The Holiness Of Worship Leading

Worship leaders need to realize the holiness of the activity they are involved in.  They stand before people, and sing to the Creator of the universe.  They stand before God, and sing to Him and about Him. They use their God given gifts and talents to worship God in such a way that inspires others to join in.  Leading worship must be viewed as a holy endeavor. God is holy, and our worship of God must be holy as well.

Consider the worship of God that was offered by the seraphim in Isaiah 6:1-4.  We read, “ 1In the year that King Uzziah died, I saw the Lord sitting on a throne, high and lifted up, and the train of His robe filled the temple. 2Above it stood seraphim; each one had six wings: with two he covered his face, with two he covered his feet, and with two he flew. 3And one cried to another and said: “Holy, holy, holy is the Lord of hosts; the whole earth is full of His glory!”

These mighty angelic beings cover their eyes and their feet.  It has been said that they covered their eyes, because they were not worthy to look upon God, and that they covered their feet as a sign of humility. Their worship of God was a result of their clear view of His holiness, and their actual giving of worship reflected their understanding of God’s holiness. There was humility and adoration because they had a clear understanding of the holiness of God.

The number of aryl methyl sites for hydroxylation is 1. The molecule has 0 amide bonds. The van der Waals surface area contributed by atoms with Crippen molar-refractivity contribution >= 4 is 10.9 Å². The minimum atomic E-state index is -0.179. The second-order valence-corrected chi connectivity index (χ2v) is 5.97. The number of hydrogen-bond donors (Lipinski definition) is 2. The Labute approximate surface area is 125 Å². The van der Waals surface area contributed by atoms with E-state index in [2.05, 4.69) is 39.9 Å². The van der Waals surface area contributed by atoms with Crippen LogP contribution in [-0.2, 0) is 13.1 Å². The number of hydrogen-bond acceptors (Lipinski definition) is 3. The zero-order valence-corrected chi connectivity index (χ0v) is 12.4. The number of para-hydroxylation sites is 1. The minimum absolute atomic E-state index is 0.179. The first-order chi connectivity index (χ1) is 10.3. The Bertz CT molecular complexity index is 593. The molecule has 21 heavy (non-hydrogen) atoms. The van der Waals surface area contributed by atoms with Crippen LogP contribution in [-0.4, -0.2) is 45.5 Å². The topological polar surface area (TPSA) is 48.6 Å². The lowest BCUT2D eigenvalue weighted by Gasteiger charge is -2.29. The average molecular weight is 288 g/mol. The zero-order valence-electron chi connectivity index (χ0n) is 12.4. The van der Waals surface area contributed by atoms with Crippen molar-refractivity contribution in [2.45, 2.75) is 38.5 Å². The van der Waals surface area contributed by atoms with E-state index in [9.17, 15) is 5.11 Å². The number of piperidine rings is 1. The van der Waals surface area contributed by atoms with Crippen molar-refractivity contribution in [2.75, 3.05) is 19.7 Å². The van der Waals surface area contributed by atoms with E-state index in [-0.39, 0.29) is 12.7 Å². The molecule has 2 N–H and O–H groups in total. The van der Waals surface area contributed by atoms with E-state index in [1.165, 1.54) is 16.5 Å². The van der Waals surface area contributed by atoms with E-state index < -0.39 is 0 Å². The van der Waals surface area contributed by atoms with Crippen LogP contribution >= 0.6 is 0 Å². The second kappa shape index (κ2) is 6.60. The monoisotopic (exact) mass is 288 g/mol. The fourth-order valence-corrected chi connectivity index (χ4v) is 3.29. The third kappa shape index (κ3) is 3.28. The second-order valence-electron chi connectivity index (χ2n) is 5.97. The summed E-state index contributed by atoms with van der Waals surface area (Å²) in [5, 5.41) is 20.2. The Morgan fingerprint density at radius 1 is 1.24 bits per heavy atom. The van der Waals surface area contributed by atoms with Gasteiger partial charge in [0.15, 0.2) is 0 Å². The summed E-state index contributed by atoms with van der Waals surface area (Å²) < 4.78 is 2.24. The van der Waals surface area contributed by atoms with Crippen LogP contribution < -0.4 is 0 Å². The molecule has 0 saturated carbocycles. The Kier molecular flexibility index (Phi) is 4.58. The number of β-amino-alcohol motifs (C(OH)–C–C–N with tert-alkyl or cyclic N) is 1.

As a worship leader, do you think about the holiness of God?  Are you in awe of God’s holiness?  He is completely above and apart from anything common, mundane, unclean, or immoral. Holiness means to be separate, different.  God is infinitely higher than the most holy man on Earth.

Is your view of God is that He is “a lot better than you”, or that he is infinitely better than you?  Do you experience any reverential fear of God as you ascend to the front of the church to offer Him praise?  Is there any sense of your own unholiness?  Is there a deeper desire to grow in holiness, that you might more rightly represent God, and be sensitive to His Spirit?